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Steelers-By-Position: CBs

Another in a position-by-position series in advance of the start of free agency on March 17.

CORNERBACKS (8)
Stephen Denmark, Joe Haden, Mike Hilton, Justin Layne, Steven Nelson, James Pierre, Cameron Sutton, Trevor Williams
(Free Agent Scorecard: 2 unrestricted – Mike Hilton, Cam Sutton)

Take a look at the best photos taken of the Steelers cornerbacks during the 2020 season

A LAST LOOK AT 2020
Statistically, at least, there was not a lot to complain about. The Steelers finished the season ranked third in the NFL in passing yards allowed per game, first in completion percentage allowed, second in interception percentage, fifth in third-down conversion percentage, and the 22 touchdown passes allowed was fifth best in the NFL. Their 18 interceptions was tied for most in the league, along with Miami, New England, and New Orleans. The Steelers also finished sixth in red zone defense.

It should be understood that the Steelers' successes in pass defense last season deserve to be credited in part to a pass rush that again led the NFL in sacks. Rush and coverage go hand-in-hand in the NFL, and the Steelers' pressure packages plus the individual abilities of pass-rushers such as T.J. Watt, Cam Heyward, Stephon Tuitt, and Bud Dupree contributed to whatever success the cornerbacks enjoyed last season, and vice versa.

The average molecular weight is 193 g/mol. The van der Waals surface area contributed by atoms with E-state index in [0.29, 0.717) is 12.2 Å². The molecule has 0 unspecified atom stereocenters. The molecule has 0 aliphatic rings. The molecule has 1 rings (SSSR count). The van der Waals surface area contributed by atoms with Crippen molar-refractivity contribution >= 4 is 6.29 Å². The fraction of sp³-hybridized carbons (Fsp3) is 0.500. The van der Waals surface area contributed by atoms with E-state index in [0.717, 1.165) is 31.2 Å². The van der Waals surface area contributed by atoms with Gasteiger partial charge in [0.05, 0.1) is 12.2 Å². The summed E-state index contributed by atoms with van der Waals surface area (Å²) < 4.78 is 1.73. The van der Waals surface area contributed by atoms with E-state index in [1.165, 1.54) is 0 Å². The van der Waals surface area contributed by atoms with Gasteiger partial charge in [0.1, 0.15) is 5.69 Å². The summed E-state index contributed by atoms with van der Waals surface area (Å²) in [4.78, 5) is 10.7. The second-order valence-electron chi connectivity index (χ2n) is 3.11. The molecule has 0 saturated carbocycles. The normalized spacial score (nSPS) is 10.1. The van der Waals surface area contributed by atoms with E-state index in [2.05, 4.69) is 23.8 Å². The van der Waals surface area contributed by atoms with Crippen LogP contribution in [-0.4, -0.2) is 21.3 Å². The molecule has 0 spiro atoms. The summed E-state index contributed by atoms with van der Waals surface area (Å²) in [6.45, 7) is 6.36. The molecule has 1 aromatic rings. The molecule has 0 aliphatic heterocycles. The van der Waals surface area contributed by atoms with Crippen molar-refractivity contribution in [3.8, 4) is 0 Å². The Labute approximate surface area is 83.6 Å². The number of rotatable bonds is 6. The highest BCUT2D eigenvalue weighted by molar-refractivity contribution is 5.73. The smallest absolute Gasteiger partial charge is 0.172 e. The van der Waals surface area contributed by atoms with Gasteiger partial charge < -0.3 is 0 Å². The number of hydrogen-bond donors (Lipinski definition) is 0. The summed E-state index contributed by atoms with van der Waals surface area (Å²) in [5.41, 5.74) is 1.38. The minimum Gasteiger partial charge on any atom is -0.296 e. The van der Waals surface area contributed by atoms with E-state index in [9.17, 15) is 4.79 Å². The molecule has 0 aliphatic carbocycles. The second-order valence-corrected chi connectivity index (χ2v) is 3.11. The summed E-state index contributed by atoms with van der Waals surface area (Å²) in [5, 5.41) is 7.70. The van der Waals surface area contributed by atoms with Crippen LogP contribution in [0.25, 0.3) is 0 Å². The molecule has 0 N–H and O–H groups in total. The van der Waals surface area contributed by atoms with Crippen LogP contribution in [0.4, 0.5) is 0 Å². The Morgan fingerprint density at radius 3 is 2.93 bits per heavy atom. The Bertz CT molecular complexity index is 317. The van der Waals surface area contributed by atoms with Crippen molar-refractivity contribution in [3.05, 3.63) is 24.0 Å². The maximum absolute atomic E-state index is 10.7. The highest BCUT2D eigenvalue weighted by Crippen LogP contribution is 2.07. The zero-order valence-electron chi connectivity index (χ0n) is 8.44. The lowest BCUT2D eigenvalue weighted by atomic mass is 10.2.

As for the depth chart at cornerback, there was a clear and distinct division in that four of the eight cornerbacks on the roster saw the lion's share of the defensive snaps, while the bottom half was relegated almost exclusively to special teams, or to the inactive list on game days. While this speaks well to the top of this depth chart, it also could be an ominous sign for the future of the position, which could start as early as the 2021 season.

The top half of the depth chart included starters Steven Nelson and Joe Haden, and then Mike Hilton and Cam Sutton both were major components of the team's sub-packages. The individual statistics those four players accumulated and the team statistics to which they were major contributors indicate they deserved the playing time they received, but now the question is how much longer are they going to be together.